Five minutes of rain on this down grass would take over half the total nutrition out of it.
If it rains on this, I'll leave it on the ground to sheet compost. It's worth more there than as animal feed.
This mowed strip will make, just guessing, between 45 and 75 small square bales.
Balers are adjustable.
Now I'm within a month of 72, and lift and tote alone or with my skinny elderly wife, and I make bales at about 40 pounds.
I'd far prefer to stack two 40 pound bales than one 80 pounder.
Taking hay off the land removes fertility, sure as growing corn or soybeans. Heck, corn is just another grass. Rice too. Oats. Wheat.
Potassium, too. Phosphorus. These are "fertilizers."
On average a minimum of 40% of every big bale stored on the ground outdoors is lost to molds and fungus. Spoilage.
But that's only half the story.
Animals who eat moldy hay don't thrive.
Cows with their 4 big internal vats (stomachs) full of bacteria can digest moldy hay better, but it's still not the same.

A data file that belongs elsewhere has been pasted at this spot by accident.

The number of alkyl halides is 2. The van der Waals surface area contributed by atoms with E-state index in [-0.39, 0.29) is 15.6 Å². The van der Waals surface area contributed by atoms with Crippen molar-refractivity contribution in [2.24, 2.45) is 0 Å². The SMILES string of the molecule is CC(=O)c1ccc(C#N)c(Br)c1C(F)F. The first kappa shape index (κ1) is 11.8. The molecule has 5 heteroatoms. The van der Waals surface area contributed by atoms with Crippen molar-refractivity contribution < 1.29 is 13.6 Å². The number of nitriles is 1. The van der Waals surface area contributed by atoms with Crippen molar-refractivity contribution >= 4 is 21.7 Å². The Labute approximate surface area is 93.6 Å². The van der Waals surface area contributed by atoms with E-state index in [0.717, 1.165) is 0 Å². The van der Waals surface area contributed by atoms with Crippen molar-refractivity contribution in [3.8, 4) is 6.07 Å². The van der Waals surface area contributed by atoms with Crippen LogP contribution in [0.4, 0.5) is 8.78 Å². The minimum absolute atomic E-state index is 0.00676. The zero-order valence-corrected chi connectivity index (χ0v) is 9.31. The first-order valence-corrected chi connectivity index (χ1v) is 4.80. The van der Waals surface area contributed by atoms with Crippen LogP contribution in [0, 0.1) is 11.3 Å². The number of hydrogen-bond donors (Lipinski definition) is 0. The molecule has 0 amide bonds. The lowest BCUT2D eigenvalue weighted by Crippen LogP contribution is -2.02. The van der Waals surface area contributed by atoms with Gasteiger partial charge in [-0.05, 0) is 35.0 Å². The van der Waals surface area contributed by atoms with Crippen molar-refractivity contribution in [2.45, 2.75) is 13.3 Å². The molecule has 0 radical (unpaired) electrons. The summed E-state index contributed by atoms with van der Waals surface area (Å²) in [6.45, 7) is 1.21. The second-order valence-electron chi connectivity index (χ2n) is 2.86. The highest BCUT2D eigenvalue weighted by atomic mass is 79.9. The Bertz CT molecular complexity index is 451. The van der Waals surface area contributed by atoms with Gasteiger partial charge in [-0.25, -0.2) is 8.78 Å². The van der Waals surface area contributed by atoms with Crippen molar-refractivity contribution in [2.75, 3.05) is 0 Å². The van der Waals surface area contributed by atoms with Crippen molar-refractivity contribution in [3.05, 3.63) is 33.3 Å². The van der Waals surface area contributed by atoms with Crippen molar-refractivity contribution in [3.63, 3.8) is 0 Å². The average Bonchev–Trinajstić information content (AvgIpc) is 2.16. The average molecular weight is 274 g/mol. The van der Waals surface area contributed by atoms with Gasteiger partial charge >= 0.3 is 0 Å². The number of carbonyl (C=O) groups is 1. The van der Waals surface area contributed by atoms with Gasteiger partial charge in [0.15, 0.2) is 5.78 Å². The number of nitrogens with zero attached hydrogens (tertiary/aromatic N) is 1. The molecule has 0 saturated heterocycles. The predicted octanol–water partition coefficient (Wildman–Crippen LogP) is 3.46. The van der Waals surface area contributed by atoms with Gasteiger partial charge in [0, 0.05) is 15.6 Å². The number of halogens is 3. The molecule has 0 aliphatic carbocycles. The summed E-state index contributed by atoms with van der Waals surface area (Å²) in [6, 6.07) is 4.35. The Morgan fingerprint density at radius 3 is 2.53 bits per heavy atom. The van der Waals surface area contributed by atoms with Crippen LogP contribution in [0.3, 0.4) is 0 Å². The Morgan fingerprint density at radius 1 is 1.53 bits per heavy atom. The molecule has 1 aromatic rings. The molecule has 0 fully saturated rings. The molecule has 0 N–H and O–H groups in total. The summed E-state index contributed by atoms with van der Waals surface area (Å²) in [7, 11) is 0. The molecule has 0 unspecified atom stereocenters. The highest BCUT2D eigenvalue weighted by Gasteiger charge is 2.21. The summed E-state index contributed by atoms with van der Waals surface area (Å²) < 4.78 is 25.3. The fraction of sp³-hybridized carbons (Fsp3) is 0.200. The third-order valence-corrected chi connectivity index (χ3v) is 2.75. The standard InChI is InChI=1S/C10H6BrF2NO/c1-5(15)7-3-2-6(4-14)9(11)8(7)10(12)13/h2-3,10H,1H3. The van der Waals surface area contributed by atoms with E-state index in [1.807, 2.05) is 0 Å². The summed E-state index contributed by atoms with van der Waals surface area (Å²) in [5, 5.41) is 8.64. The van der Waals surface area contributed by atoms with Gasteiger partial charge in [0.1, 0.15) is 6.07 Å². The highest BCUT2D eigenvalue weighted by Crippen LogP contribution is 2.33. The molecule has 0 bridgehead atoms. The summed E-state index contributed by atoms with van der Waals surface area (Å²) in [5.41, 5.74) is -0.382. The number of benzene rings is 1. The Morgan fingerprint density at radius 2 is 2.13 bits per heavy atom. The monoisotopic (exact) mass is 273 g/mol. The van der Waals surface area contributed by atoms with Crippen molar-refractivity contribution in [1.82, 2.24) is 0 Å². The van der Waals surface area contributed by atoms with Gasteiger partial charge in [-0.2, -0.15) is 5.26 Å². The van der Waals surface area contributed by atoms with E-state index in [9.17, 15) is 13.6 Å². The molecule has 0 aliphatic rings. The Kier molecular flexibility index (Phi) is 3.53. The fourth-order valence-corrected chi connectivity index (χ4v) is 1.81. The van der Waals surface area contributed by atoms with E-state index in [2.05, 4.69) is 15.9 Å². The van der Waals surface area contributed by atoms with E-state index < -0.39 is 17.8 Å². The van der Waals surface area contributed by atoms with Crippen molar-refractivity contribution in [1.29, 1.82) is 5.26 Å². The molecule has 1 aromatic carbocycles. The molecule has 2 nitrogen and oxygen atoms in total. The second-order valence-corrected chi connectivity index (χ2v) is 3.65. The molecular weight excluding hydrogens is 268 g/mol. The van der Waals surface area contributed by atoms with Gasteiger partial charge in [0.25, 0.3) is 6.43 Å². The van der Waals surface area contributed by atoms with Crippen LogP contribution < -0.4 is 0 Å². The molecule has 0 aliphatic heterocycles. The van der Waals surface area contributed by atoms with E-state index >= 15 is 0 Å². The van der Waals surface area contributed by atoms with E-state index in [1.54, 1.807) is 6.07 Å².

We've got 28 acres, two elderly people, and a powerful aversion to waste.
So the first thing I needed to do was fertilize.
So what I did was, I let the grass get tall and mowed it.
All over the farm.
Over and over.
Perennial grasses draw some of their fertility from the topsoil, but they also draw some from the subsoils. Deep roots.
Decomposing organisms also process organic matter in the grass, and as if by magic, the longer I mowed it and left it, the richer the soils became.
This is why I want to get a team of donkeys and a one horse mower.
I already asked the guy, and he can ship me the one horse mower outfitted for a team donkey hitch.
Two donkeys can easily handle a one horse load.
The only problem with frequently mowing with tractors is the waste.
One day at a time.
The plan is to rake this hay in the morning, let it finish curing for a few hours, bale, and haul.
Either way, the old fart will get a workout. Good for the body and soul.